/// </summary>
public class ThousandsBlock
{

public ThousandsBlock(string numberString)
{
this.numberValue = int.Parse(numberString);
if (numberValue > 999) throw new ArgumentOutOfRangeException("numberString", "number must be less than 1000");
this.numberString = numberValue.ToString("000");
}

public int Value { get { return numberValue; } }

/// <summary>
/// Converts block of a thousand to words.
/// e.g.  a value of 436 will be converted to words of
/// 'FOUR HUNDRED AND THIRTY-SIX'
/// </summary>
public string ToWords()
{
string result = string.Empty;

int remainingValue = Value;
if (remainingValue > 99)
{
remainingValue = remainingValue - ((remainingValue / 100) * 100);
result += NumberToWordLookup.DigitWords[numberString.Substring(0, 1)] + " HUNDRED" + (remainingValue > 0 ? " AND " : string.Empty);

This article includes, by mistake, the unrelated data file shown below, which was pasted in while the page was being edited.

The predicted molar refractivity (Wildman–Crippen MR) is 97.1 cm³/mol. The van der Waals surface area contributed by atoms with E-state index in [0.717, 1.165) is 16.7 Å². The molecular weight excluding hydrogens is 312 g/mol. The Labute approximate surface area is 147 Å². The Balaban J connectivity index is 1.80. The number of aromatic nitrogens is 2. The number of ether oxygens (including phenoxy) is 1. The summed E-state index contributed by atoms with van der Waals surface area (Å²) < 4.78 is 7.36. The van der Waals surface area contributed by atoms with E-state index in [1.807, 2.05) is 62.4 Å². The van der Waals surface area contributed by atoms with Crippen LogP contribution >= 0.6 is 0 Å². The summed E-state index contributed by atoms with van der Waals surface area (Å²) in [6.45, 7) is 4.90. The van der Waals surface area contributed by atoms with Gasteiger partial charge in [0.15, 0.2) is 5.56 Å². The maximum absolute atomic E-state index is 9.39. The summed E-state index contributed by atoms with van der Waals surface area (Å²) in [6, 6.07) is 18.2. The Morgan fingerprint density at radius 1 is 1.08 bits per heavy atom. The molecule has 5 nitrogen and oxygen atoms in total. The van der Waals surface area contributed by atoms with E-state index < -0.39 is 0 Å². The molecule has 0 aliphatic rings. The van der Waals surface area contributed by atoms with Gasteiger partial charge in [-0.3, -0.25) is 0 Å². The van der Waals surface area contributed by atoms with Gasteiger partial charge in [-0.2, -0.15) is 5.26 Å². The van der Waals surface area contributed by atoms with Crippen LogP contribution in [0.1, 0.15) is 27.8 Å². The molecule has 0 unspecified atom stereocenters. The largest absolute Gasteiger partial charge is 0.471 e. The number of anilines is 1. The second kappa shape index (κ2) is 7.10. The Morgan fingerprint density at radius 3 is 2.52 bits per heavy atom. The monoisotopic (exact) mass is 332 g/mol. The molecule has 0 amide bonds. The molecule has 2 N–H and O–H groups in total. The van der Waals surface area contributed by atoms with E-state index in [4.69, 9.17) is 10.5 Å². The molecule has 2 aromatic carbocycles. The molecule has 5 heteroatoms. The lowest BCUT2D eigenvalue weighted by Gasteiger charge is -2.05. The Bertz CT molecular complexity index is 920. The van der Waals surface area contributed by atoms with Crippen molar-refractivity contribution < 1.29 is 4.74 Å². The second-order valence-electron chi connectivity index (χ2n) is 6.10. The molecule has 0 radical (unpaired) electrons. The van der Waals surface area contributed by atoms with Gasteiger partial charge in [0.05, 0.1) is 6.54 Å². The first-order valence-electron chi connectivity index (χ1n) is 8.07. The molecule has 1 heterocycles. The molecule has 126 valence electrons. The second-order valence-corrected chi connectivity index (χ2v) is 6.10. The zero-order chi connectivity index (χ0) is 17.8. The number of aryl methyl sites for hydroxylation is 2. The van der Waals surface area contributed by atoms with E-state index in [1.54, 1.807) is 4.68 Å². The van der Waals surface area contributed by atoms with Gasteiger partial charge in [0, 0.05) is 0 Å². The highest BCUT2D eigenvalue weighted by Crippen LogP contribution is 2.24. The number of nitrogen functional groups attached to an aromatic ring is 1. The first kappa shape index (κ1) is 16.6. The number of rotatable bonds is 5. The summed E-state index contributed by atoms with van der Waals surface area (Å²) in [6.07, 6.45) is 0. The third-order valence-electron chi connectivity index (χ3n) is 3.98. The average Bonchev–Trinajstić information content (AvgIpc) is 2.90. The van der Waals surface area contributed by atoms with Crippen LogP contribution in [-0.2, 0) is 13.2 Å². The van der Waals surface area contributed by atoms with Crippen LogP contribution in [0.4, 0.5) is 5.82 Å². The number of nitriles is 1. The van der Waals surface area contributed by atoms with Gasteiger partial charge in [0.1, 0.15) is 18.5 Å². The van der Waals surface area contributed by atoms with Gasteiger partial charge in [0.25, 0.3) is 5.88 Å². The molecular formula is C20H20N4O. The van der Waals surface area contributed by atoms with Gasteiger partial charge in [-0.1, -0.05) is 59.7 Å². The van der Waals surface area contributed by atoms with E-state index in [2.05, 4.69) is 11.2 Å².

}

if (remainingValue > 19)
{
remainingValue = remainingValue - ((remainingValue / 10) * 10);
result += NumberToWordLookup.TensDigitWords[numberString.Substring(1, 1)] + (remainingValue > 0 ? "-" : string.Empty);
}

if (remainingValue > 9 && remainingValue < 20)
{
result += NumberToWordLookup.TeensDigitWords[numberString.Substring(1, 2)];
}
else if (remainingValue > 0)
{
result += NumberToWordLookup.DigitWords[numberString.Substring(2, 1)];
}

return result;
}

public override string ToString()
{
}
}
}```

The other part of a monetary number are the cents.  They’re handled pretty much the same and I supposed I could have performed some superclass extract refactoring to pull out duplicated logic in both, but I didn’t….  Lets see the CentsBlock class.

```using System;

namespace ChequeDisplay.Logic
{
public class CentsBlock
{

public CentsBlock(string centsString)